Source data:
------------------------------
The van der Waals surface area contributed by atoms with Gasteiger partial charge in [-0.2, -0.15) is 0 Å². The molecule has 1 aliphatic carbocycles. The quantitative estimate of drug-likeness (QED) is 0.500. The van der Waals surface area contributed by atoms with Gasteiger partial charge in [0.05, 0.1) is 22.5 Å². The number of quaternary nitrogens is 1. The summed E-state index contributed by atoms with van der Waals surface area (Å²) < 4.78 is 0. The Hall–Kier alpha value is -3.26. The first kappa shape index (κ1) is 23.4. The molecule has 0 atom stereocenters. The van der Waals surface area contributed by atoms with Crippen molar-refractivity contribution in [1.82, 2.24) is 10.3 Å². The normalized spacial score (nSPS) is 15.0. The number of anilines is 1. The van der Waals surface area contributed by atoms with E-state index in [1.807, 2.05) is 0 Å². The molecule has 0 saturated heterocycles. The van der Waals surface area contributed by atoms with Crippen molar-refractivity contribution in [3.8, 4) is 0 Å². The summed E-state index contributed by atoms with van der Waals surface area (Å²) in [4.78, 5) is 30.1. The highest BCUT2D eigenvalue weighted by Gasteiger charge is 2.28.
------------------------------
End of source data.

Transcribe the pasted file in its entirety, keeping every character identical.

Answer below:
The van der Waals surface area contributed by atoms with Gasteiger partial charge in [-0.2, -0.15) is 0 Å². The molecule has 1 aliphatic carbocycles. The quantitative estimate of drug-likeness (QED) is 0.500. The van der Waals surface area contributed by atoms with Gasteiger partial charge in [0.05, 0.1) is 22.5 Å². The number of quaternary nitrogens is 1. The summed E-state index contributed by atoms with van der Waals surface area (Å²) < 4.78 is 0. The Hall–Kier alpha value is -3.26. The first kappa shape index (κ1) is 23.4. The molecule has 0 atom stereocenters. The van der Waals surface area contributed by atoms with Crippen molar-refractivity contribution in [1.82, 2.24) is 10.3 Å². The normalized spacial score (nSPS) is 15.0. The number of anilines is 1. The van der Waals surface area contributed by atoms with E-state index in [1.807, 2.05) is 0 Å². The molecule has 0 saturated heterocycles. The van der Waals surface area contributed by atoms with Crippen molar-refractivity contribution in [3.8, 4) is 0 Å². The summed E-state index contributed by atoms with van der Waals surface area (Å²) in [4.78, 5) is 30.1. The highest BCUT2D eigenvalue weighted by Gasteiger charge is 2.28.